July 30, 2012

360

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A movie review by James Berardinelli



360

DRAMA:

U.K./Austria/France/Brazil, 2011

U.S. Release Date:

2012-08-03

Running Length:

1:50

MPAA Classification:

R (Sexual Content, Profanity, Nudity, Violence)

Theatrical Aspect Ratio:

2.35:1

Cast:

Anthony Hopkins, Rachel Weisz, Jude Law, Dinara Drukarova, Vladimir Vdovichenkov, Ben Foster, Gabriela Marcinkova, Lucia Siposova

Director:

Fernando Meirelles

Screenplay:

Peter Morgan

Cinematography:

Adriano Goldman

U.S. Distributor:

Magnolia Pictures

Subtitles:

In English, German, French, and Russian with subtitles


360 arrives with a pedigree that will have movie die-hards salivating. Blessed with an acclaimed director (Fernando Meirelles, City of God & The Constant Gardener), a respected screenwriter (Peter Morgan, Frost/Nixon), and a high profile international cast (led by Anthony Hopkins, Rachel Weisz, and Jude Law), 360 would seem to be as "can't miss" as a film can be... yet, somehow, it does. This isn't a bad production by any application of the definition, but it is disappointing (and a little boring). The chief problem relates to structure. The film unspools more like a puzzle than a cohesive narrative. It's a tactical game for the screenwriter and director: begin with Character A, have Character A meet Character B, follow Character B, have Character B meet Character C, and so on - until we get to Character H, who then meets Character A, and we have come full circle. "360" refers to the movie's structure, which is indicative of where its sensibilities lie. A better title: A Few Famous and Not-So-Famous Actors Bump into Each Other and Don't Do or Say Much of Consequence. Wordy, yes, but accurate.

I could provide a rundown of who represents Character A, B, C, D, etc., but what would be the point? Likewise, providing short descriptions of their situations would be equally unenlightening. Meirelles and Morgan are less interested in their characters than they are in playing with the idea of connections - how, in today's world where people can (and do) travel around the globe with ease, men and women can interact in ways both mundane and unexpected. It's an interesting thought-piece and might make for a fascinating series of short stories, but it results in an uneven and sometimes uninvolving motion picture. An obvious flaw is that we become more invested in some characters than in others and several of the stories have little payoff and less seeming purpose.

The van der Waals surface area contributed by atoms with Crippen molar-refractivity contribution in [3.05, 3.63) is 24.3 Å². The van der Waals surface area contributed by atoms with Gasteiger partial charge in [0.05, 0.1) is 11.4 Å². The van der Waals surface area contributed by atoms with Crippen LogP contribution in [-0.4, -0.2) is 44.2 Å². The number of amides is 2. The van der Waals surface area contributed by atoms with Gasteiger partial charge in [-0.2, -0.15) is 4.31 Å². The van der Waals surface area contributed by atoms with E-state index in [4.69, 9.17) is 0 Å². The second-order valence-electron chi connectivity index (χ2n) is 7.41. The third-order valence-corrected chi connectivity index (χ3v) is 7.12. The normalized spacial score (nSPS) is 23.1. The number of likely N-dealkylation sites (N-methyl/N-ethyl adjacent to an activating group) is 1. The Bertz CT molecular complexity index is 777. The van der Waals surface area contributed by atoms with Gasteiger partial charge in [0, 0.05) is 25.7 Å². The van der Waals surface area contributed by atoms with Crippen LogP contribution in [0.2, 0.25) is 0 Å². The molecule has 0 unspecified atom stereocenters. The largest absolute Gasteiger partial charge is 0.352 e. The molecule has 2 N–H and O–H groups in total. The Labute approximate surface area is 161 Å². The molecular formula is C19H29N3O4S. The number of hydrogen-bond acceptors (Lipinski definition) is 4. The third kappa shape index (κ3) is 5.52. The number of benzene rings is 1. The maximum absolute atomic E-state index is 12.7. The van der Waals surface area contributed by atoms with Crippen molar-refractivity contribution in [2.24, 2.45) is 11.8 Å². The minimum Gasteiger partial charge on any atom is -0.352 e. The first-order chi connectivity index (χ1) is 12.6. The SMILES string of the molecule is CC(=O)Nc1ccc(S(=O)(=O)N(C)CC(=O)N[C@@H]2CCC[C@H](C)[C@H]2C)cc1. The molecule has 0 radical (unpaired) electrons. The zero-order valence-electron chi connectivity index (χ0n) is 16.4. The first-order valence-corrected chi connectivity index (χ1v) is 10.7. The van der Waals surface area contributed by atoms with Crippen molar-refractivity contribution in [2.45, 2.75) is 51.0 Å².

The most compelling story focuses on Mirkha (Lucia Siposova), a high-priced call girl, and her prim sister, Anna (Gabriela Marcinkova), who live in Bratislava and travel to Vienna for Mirkha's jobs. Although Anna doesn't participate, she comes along for moral support, but waits outside of the hotels where her sister completes her transactions. Mirkha's first client, a lonely married man away far from home (Jude Law), stands her up. Later, she is paid to spend an hour with a drug dealer. While those two are together in a room, Anna strikes up a conversation with Sergei (Vladimir Vdovichenkov), the dealer's bodyguard and driver, who sees in the pretty young woman an opportunity he had not previously envisioned.

Many of 360's segments involve infidelity - either actual or considered - and what causes some people to stray and others to remain faithful. If an average movie provides us with a picture window through which to observe the lives of others, 360 allows us a glimpse through a portal. It's hard to be satisfied with the brevity of the images. It's always a pleasure to watch actors like Hopkins, Law, and Weisz at work, but it can be frustrating to recognize that not a lot is being demanded of them. Hopkins in particular isn't given much more to do than recite dialogue, but his deep, rich voice and expressive countenance can easily trick the viewer into thinking there's more substance to his slice of the narrative than is apparent.

When a movie is defined more by structure than story, one expects there to be some kind of diabolical truth or great reveal. 360 offers nothing of the kind as it meanders across continents and between characters to provide truncated glimpses into marriages, affairs, business dealings, and playful encounters. For a director like Meirelles, this seems decidedly unchallenging and unambitious - a chance to visit different cities and countries (Paris, Vienna, Slovakia, London, the United States) and employ a variety of actors. Although it can be argued that most of the film's various vignettes offer closure of one sort or another, they never really get started before they end and we are forced to move one. When a chapter is dull - and there are several of those sprinkled throughout - it brings the proceedings to a grinding halt. 360's beginning and ending are solid; it's the saggy middle that makes the movie seem long-winded and directionless.

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